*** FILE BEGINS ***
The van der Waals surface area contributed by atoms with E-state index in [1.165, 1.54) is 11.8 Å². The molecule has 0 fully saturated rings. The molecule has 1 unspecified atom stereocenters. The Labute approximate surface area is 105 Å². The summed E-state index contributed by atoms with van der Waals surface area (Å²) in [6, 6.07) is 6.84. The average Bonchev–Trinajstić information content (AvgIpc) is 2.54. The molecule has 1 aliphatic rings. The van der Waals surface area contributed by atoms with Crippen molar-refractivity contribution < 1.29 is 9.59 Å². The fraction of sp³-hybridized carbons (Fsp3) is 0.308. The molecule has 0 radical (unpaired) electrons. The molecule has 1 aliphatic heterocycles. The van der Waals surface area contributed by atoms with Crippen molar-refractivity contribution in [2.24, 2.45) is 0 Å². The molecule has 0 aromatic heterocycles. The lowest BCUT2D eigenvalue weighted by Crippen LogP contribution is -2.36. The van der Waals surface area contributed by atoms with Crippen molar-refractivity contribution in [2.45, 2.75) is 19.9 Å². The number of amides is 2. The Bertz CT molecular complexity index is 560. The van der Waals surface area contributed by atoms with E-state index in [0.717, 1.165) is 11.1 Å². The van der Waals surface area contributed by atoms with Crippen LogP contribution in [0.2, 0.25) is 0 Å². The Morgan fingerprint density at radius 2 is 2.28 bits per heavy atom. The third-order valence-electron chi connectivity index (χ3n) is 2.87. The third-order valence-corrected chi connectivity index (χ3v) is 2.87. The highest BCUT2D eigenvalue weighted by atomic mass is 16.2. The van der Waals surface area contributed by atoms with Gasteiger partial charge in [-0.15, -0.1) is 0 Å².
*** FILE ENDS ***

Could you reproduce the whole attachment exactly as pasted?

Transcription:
The van der Waals surface area contributed by atoms with E-state index in [1.165, 1.54) is 11.8 Å². The molecule has 0 fully saturated rings. The molecule has 1 unspecified atom stereocenters. The Labute approximate surface area is 105 Å². The summed E-state index contributed by atoms with van der Waals surface area (Å²) in [6, 6.07) is 6.84. The average Bonchev–Trinajstić information content (AvgIpc) is 2.54. The molecule has 1 aliphatic rings. The van der Waals surface area contributed by atoms with Crippen molar-refractivity contribution < 1.29 is 9.59 Å². The fraction of sp³-hybridized carbons (Fsp3) is 0.308. The molecule has 0 radical (unpaired) electrons. The molecule has 1 aliphatic heterocycles. The van der Waals surface area contributed by atoms with Crippen molar-refractivity contribution in [2.24, 2.45) is 0 Å². The molecule has 0 aromatic heterocycles. The lowest BCUT2D eigenvalue weighted by Crippen LogP contribution is -2.36. The van der Waals surface area contributed by atoms with Crippen molar-refractivity contribution in [2.45, 2.75) is 19.9 Å². The number of amides is 2. The Bertz CT molecular complexity index is 560. The van der Waals surface area contributed by atoms with E-state index in [0.717, 1.165) is 11.1 Å². The van der Waals surface area contributed by atoms with Crippen LogP contribution in [0.2, 0.25) is 0 Å². The Morgan fingerprint density at radius 2 is 2.28 bits per heavy atom. The third-order valence-electron chi connectivity index (χ3n) is 2.87. The third-order valence-corrected chi connectivity index (χ3v) is 2.87. The highest BCUT2D eigenvalue weighted by atomic mass is 16.2. The van der Waals surface area contributed by atoms with Gasteiger partial charge in [-0.15, -0.1) is 0 Å².